The Roman Near East, 31 B.C.-A.D. 337
Fergus Millar, Camden Professor of Ancient History at Oxford Camden Professor of Ancient History at Oxford (Emeritus) Fergus Millar
Harvard University Press, 1993 - 587 strán (strany)
From Augustus to Constantine, the Roman Empire in the Near East expanded step by step, southward to the Red Sea and eastward across the Euphrates to the Tigris. In a remarkable work of interpretive history, Fergus Millar shows us this world as it was forged into the Roman provinces of Syria, Judaea, Arabia, and Mesopotamia. His book conveys the magnificent sweep of history as well as the rich diversity of peoples, religions, and languages that intermingle in the Roman Near East. Against this complex backdrop, Millar explores questions of cultural and religious identity and ethnicity--as aspects of daily life in the classical world and as part of the larger issues they raise.
As Millar traces the advance of Roman control, he gives a lucid picture of Rome's policies and governance over its far-flung empire. He introduces us to major regions of the area and their contrasting communities, bringing out the different strands of culture, communal identity, language, and religious belief in each. The Roman Near East makes it possible to see rabbinic Judaism, early Christianity, and eventually the origins of Islam against the matrix of societies in which they were formed. Millar's evidence permits us to assess whether the Near East is best seen as a regional variant of Graeco-Roman culture or as in some true sense oriental.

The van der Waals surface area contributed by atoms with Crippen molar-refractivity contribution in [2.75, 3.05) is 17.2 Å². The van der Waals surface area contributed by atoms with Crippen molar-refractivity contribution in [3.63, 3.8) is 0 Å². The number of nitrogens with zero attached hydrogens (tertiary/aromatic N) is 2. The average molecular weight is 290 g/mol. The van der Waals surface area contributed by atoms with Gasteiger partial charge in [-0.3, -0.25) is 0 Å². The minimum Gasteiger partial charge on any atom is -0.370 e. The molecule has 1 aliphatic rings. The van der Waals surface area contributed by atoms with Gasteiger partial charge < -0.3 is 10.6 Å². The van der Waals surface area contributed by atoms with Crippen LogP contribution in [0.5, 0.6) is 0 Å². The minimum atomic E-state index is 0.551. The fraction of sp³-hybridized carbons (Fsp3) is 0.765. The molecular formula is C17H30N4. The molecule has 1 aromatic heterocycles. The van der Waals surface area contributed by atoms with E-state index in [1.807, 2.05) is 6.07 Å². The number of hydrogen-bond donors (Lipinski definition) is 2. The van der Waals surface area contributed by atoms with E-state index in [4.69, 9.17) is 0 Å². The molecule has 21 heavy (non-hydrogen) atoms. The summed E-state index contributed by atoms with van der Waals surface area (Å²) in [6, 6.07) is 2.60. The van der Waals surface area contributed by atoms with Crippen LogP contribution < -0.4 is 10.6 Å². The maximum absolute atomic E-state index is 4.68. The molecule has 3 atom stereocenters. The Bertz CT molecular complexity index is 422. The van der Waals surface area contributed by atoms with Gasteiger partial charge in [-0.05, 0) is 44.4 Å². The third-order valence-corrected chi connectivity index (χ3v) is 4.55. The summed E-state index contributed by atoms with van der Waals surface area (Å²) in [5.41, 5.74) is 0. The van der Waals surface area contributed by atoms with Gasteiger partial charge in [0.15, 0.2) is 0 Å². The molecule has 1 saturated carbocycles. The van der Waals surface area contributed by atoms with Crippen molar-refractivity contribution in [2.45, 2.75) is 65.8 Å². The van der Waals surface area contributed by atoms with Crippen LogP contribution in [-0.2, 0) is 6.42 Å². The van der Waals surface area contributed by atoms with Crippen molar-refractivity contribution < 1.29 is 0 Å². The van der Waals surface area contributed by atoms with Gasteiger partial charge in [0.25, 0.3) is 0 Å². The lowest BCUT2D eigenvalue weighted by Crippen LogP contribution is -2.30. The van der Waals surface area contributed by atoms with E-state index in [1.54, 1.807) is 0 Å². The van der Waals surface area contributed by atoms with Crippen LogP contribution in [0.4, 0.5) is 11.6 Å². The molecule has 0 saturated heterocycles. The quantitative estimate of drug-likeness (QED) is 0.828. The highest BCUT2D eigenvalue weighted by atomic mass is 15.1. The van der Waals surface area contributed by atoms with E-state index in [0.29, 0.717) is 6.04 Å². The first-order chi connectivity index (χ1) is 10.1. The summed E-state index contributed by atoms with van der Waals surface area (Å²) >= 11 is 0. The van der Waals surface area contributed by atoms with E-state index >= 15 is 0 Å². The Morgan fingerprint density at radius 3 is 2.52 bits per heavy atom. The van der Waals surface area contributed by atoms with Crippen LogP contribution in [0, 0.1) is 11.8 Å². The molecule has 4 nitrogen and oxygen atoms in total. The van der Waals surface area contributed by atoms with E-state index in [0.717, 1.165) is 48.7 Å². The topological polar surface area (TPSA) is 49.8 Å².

A masterful treatment of a complex period and world, distilling a vast amount of literary, documentary, artistic, and archaeological evidence--always reflecting new findings--this book is sure to become the standard source for anyone interested in the Roman Empire or the history of the Near East.
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Strabo in the Geography already records that one could travel by boat from the sea to Antioch in a day.26 But this route , through a narrow gorge ...
The altar stands beside a small lonic temple within a vast walled precinct , of some 135 m by 85 m ; an inscription records that part of it was constructed ...
For the earliest known Palmyrene inscription dates from 44/43 BC and records the erection of a statue by the priests of Bel ( KMRY DY BL ) , in the year 269 ...
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